Cabin Fever (Mantra) 1k * ‘k

Muki is actually a couple of fellows by the names of Luke Mullen and Jules Evans, operating in that vaguely spacey, post-trip-n-drum-n-bass-n-hop chill out area. So what we have is a landscape of busy, minutely detailed chirruping instrumental workouts, designed to lightly massage the brain. When it works - as on the Harlem-soulflute shuffle of ’Ki JUice' it’s a pleasant rub.The overall impression fostered by Cabin Fever, however, is that of softly moving without actually travelling anywhere. Which, in some versions of the argument, is exactly the pornt, of course. (DL)


The Felsons

Glad (62) it Mr

Greentrax launch their new 62 label with this second album by the Edinburgh-based quartet, although l confess that the import of the gnu on the cover escapes me. Glad contains fourteen new songs by singer Dean Owens, one co-written with the band’s guitarist, Calais Brown. The Felsons have attracted a fair bit of attention through their country affiliations, but this album continues the shift away from their initial rather opportunistic rock-flavoured country feel toward a much stronger emphasis on a clasSic pop approach (Owens acknowledges the Beatles as stronger than any country influence -- check ’You're Everything’ for proof). The results remain pleasingly tuneful, although the well-crafted material does not have the immediate impact of their best songs. (KM)


David Sanchez

Obsesion (Columbia) aw: Saxophonist David Sanchez explores the deep Puerto Rican and Latin Ameiican roots of his lTlUSlC more directly than in his preVious work on this sophisticated album, although those influences have never been far away in any case. He employs both a hard-driVing quartet (With added percussion) and an expanded group With lush additional horns and strings in the process, and turns the spotlight on some of the major composers of his native Puerto Rica, as well as more familiar names like Antonio Carlos Jobim and Ray Bryant. The results are impressive in both formats. (KM)


Kronos Quartet John Adams/Alfred Schnittke

i (Nonesuch) at at ‘séc'fi' Kronos have always been prolific in the

recording studio, and these albums also underline the continumg breadth of their musical endeavours. The John Adams disc contains the first recording of the exuberant John’s Book of Alleged Dances, in which the players interact wrth taped prepared piano effects in some sections, as well as a fine account of Gnarly Buttons from Michael Collins and the London Sinfonietta. The Schnittke double-disc, which gathers his four very different String Quartets and two shorter works, may have a more specialised appeal, but the performances on both records are as dedicated and distinguished as ever. (KM)

“REE- Make-Up

Power To The People

Lung Leg

Krayola (Vesuvius) * a: * it i

The first of a proliferation of split singles is a hands-across-the-water effort by US subversives Make-Up, who sparkle like the MCS imbibing from the sacred chalice of funk, and Glasgow’s Lung Leg, whose 'Krayola’ is also astonishingly good, a great performance springing out from a parade of disco rhythms and nagging riffs. (AM)

The Karelia Vision In A World Without Spectacles

El Hombre Trajedo Like Quicksand (Flotsam and Jetsam) 1k **

Karelia, the art-rock band from Glasgow continue not fitting in. Not a lot going on except hip hop beats, stinging guitars and Murray Lachlan Young enunciation, but I like it. El Hombre Trajedo would make a nice segue between Tortoise and some French loungecore. (AM)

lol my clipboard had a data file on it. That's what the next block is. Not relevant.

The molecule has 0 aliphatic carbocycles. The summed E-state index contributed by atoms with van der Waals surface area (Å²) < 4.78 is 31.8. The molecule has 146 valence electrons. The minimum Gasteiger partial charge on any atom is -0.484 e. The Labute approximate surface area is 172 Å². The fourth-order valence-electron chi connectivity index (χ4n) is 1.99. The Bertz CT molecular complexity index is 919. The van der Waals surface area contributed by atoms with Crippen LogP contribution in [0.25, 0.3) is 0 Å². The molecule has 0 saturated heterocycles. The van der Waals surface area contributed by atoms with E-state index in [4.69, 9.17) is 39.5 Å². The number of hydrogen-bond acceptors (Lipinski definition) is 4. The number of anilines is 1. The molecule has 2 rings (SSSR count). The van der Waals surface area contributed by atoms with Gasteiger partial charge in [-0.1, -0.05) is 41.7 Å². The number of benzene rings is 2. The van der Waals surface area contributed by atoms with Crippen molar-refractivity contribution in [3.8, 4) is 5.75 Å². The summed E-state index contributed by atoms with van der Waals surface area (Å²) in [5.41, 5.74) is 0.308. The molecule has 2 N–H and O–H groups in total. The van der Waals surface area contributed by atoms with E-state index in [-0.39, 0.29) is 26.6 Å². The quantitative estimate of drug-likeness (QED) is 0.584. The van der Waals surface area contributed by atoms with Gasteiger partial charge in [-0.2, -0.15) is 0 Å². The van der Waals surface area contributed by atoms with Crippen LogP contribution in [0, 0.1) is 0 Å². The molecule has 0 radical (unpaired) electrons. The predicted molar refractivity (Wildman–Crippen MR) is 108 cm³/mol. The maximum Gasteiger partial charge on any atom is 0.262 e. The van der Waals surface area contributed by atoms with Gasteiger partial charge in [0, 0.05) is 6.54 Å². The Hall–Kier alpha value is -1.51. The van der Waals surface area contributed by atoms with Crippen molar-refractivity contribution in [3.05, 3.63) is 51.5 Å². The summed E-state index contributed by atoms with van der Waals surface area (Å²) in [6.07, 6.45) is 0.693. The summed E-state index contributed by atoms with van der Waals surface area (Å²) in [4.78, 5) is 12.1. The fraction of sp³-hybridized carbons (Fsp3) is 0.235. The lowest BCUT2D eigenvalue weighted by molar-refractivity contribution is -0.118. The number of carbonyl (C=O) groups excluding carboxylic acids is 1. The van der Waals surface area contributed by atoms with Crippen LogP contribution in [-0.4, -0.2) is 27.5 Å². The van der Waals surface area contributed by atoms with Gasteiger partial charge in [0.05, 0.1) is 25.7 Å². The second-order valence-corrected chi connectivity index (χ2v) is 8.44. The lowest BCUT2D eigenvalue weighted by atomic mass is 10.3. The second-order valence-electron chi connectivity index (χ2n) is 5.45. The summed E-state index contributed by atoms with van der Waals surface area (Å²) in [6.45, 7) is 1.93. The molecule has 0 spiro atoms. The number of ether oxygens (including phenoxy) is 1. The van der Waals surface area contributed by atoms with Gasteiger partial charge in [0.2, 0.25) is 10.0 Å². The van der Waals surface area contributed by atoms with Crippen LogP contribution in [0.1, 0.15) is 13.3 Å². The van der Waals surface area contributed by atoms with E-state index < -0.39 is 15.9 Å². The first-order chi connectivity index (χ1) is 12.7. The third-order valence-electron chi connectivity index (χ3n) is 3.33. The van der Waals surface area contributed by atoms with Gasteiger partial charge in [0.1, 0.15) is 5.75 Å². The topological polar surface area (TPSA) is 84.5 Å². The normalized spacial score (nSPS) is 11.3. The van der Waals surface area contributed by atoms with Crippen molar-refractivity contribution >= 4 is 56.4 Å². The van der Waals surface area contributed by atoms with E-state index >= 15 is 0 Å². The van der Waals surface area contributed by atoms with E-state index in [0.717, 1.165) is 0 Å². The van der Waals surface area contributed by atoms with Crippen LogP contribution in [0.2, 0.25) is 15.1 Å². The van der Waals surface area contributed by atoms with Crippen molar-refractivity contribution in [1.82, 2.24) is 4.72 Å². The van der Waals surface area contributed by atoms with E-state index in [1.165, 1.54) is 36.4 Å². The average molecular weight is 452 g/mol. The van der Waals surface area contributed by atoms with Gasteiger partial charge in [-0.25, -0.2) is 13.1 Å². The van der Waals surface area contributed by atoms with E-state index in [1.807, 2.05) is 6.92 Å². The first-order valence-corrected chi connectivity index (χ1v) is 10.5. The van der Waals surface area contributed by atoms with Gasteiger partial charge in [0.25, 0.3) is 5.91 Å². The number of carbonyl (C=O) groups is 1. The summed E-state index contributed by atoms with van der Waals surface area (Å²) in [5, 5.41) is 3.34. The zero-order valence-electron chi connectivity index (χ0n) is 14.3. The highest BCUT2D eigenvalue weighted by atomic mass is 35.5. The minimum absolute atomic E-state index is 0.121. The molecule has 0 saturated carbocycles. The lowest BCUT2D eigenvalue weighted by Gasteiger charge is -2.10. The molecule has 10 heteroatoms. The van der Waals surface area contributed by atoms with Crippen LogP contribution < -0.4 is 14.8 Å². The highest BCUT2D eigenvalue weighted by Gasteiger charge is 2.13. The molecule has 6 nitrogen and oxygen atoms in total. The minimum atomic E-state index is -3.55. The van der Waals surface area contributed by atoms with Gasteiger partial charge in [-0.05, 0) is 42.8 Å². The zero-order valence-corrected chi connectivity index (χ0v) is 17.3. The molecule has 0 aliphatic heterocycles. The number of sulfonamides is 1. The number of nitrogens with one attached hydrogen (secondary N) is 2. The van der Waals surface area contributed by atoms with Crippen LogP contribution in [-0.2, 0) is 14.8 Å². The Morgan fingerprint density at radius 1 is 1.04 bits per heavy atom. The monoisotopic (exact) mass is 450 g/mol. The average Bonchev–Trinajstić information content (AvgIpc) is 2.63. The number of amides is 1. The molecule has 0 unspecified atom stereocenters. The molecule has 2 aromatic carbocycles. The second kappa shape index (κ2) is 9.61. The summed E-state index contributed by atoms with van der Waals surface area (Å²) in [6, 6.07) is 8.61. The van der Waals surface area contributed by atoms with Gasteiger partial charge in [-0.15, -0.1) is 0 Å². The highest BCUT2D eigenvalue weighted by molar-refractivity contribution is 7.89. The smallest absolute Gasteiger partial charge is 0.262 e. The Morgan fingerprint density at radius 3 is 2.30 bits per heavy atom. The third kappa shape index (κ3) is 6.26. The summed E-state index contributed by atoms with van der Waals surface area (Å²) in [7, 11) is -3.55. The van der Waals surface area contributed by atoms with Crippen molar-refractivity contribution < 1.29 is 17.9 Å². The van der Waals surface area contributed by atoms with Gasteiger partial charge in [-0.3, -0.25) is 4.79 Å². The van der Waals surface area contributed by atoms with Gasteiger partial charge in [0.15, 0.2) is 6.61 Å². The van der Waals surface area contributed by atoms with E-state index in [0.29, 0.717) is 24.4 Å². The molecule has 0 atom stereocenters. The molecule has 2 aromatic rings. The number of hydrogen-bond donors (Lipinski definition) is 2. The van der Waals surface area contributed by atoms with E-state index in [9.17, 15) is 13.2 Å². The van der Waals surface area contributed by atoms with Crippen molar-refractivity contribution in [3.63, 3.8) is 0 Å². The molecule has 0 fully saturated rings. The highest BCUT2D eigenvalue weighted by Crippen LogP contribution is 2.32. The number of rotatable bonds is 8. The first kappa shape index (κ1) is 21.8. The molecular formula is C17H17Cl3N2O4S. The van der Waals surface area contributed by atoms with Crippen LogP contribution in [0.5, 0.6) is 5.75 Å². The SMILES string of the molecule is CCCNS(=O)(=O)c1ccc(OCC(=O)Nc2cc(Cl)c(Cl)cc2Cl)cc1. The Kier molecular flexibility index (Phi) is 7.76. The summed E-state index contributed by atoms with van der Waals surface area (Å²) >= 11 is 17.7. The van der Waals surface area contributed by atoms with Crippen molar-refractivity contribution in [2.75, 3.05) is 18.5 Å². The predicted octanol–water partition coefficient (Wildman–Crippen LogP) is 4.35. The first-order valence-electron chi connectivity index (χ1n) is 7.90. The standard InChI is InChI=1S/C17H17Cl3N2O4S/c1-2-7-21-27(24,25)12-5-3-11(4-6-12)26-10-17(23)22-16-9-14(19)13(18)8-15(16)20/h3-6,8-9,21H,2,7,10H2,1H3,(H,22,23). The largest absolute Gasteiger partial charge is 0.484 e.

Appendix Out Lassie, Lie Near Me


Dark Holiday (Creeping Bent) the Appendix Out such a violent name

for such a pastoral, acoustic sound, played apparently straight. But beware: starts out mournful. Gets worse. The rockier Policecat are moody too, conjuring up a creepy atmosphere that hangs around long after the record's finished. (AM)

Looper Impossible Things (Sub Pop) * at 1k

Not your typical Sub Pop single. It’s Scottish for a start, and over some bouncy hip hop a tale is related of a long-distance relationship between two pen pals. The drum 'n' bass interruptions seem pointless and intrusive, especially since the main point of interest is the story. You want it to be continued on side two. But it isn’t. Shame. (AM)

Coco And The Bean

Fair Play (Mantra) 1k «it e :9:

Not even DJ Eh? Wun’s distracting sound effects can mar this slinky, slow- burning slice of contemporary R 'n' B. The smooth, sensual vocal from Gwen Esty really makes this song happen, and verily the letter S was created to help describe records like it. (AM)


What To Say (Fantastic Plastic) 3: at a: A stab at classic 60s-style pop from the Lewis combo, which is at least a partial success. Comparisons with The La’s leave Astrid wanting, but they're not without their charms. (AM)

The Beta Band

Los Amigos Del Beta Bandinos (Regal) **

The Beta Band’s flirtation with the charts may prove to have been a flash in the pan. Here, they chant ’push it out, push it all out' for several minutes,

record reviews MUSIC

only endeavouring to turn it into a song when it's almost over. Similarly, the remaining tracks are strange enough to be uncommercial but not adventurous enough to be really interesting. (AM)

The Amphetameanies Mo'ska (F&J) hr

Possibly pun-ridden (if the vocals were audible) stab at a ska polka, which no doubt tears the roof of the sucker live but struggles on vinyl. Ditto the flip, which locates itself in the Wild West. A

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Coco and the Bean: smouldering sounds

decent novelty single if it were better recorded, perhaps. (AM)


Damien Love, Alastair Mabbott, Kenny Mathieson, Peter Ross, Fiona Shepherd, Lawrie Thomas, Paul Whitelaw.

STAR RATINGS '1 it H: * Unmissable * at * a: Very ood * air * Wort a shot it wk Below average it You've been warned

s 3:.

9—23 Jul 1998 THE LIST“